The Arab oil embargo created a boom for oil and gas exploration in the early 1980’s and along with it came a job offer for Dick to become President of Freeport Oil Company, the fast-growing oil and gas subsidiary of Freeport Mineral Company. Shortly thereafter, following a merger with McMoRan, the corporate headquarters were relocated to New Orleans and Dick soon became the President of the merged oil and gas subsidiary, Freeport – McMoRan Oil and Gas Co. Some of the highlights of those 15 years at Freeport included a major copper and gold discovery in Indonesia and the opportunity for Dick to interact with seasoned directors including Dr. Henry Kissinger, et al. Dick retired in 1996 at age 62.
After Hurricane Katrina hit both New Orleans and Destin in 2005, Annie and Dick elected to temporarily relocate to Dallas where Jennifer and Claire and family lived, with Anne Marie not far away in Austin. “Little did I know at the time that Annie’s wisdom would again prevail and we would make the big decision in 2006 to buy our lot in Cordillera Ranch and begin our relocation process to the Texas Hill Country. Since all three girls had moved to Texas, we decided to follow in their footsteps — and after considerable due diligence, we learned of Cordillera from a realtor. Once found, the decision to buy and build was soon ‘sealed’ when we were referred to Cordillera Ranch residents, Jan and JW Pieper, who shared their enthusiasm for their community,” says Dick.
Annie says their Cordillera Ranch experience has been a wonderful chapter in their lives. “We sold our place in Metairie and were living in Destin and Dallas, and had embarked on a two-year, long distance design and building process. Fortunately for us, our due diligence for a builder and lot selection had paid off with Robert Thornton, Dave Morris and their team, along with Stephanie Latham in Boerne, and with some additional input from our long-time architect Arthur Davis and decorator Joe Morrow in New Orleans — it all was masterfully packaged together into an end product of which we are most proud. We are not alone in finding that the Hills and Northingtons have taken the time and effort to further enhance a naturally beautiful part of the Hill Country in close proximity to the inviting and welcoming town of Boerne. We are delighted to be now, over nine years later, even more impressed than ever with all that they have accomplished on our collective behalf.”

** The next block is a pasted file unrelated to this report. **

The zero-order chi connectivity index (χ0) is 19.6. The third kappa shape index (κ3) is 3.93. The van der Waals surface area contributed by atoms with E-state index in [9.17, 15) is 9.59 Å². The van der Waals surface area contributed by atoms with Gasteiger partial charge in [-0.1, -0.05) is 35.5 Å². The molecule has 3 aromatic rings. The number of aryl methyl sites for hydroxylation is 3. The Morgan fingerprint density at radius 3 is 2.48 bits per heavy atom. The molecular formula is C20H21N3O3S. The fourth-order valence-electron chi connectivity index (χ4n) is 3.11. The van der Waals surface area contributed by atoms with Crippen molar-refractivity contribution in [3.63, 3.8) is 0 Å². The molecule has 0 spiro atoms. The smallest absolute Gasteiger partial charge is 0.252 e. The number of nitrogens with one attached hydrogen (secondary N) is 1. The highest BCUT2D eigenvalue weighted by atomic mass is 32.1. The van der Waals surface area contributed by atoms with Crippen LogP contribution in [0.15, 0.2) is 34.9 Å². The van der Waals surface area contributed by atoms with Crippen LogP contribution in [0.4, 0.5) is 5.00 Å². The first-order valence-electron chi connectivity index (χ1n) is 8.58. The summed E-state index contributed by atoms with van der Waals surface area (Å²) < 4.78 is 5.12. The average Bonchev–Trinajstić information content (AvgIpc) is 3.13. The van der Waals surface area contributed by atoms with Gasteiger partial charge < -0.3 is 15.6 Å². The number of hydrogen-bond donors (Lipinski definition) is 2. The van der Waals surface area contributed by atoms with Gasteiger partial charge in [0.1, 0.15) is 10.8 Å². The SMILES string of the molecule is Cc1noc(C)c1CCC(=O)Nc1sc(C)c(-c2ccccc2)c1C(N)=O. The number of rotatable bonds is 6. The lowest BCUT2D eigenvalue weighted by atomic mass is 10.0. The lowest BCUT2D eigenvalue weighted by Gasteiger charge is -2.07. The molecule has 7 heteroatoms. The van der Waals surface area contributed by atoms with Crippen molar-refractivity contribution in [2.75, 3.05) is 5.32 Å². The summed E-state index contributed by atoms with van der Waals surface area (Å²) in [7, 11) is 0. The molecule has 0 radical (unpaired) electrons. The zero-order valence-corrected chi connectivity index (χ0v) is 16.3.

The charm of Cordillera’s location enchants the Stephens. “Our three daughters had always enjoyed their summers at Camp Waldemar near Hunt, Texas and Annie has always felt that the area reminded her of her vacation summers in the south of France,” says Dick. “We are happy communing with nature around our home and neighborhood common areas.”
They enjoy the numerous Club facilities, including the golf course, exercise facility and dining room. “We also both enjoy the Nature Club, Wine Club and the Progressive Dinner Group. Individually, Annie is a regular Shanghai player and I participate in the Men’s Club gatherings and Hwy 46 clean-up brigade.” What’s particularly appealing is choice, says Dick. “You have the option of doing as little or as much as desired when the spirit moves you.” But the best part, they agree, are the friendships, says Dick. “We have wonderful new friends we have made who are all most sharing during good times and when in need.”
Annie and Dick both believe that overall, their lives have been wonderfully blessed. “But we have had medical setbacks that have been totally inexplicable and devastating. Additionally, the loss of Jennifer and then Anne Marie one year later, both to unrelated issues with cancer, has taken a huge toll in our lives which can never be replaced. Our daughter Claire, husband Dwight and grandsons Hillis and James have extended themselves far beyond their normal reach with their care and love to help us work through our collective grief. Our new friends in Cordillera have also been a tremendous help in our attempt to regain our balance in life. We are not alone in losing loved ones and we attempt to be of some solace to others who are experiencing similar setbacks.”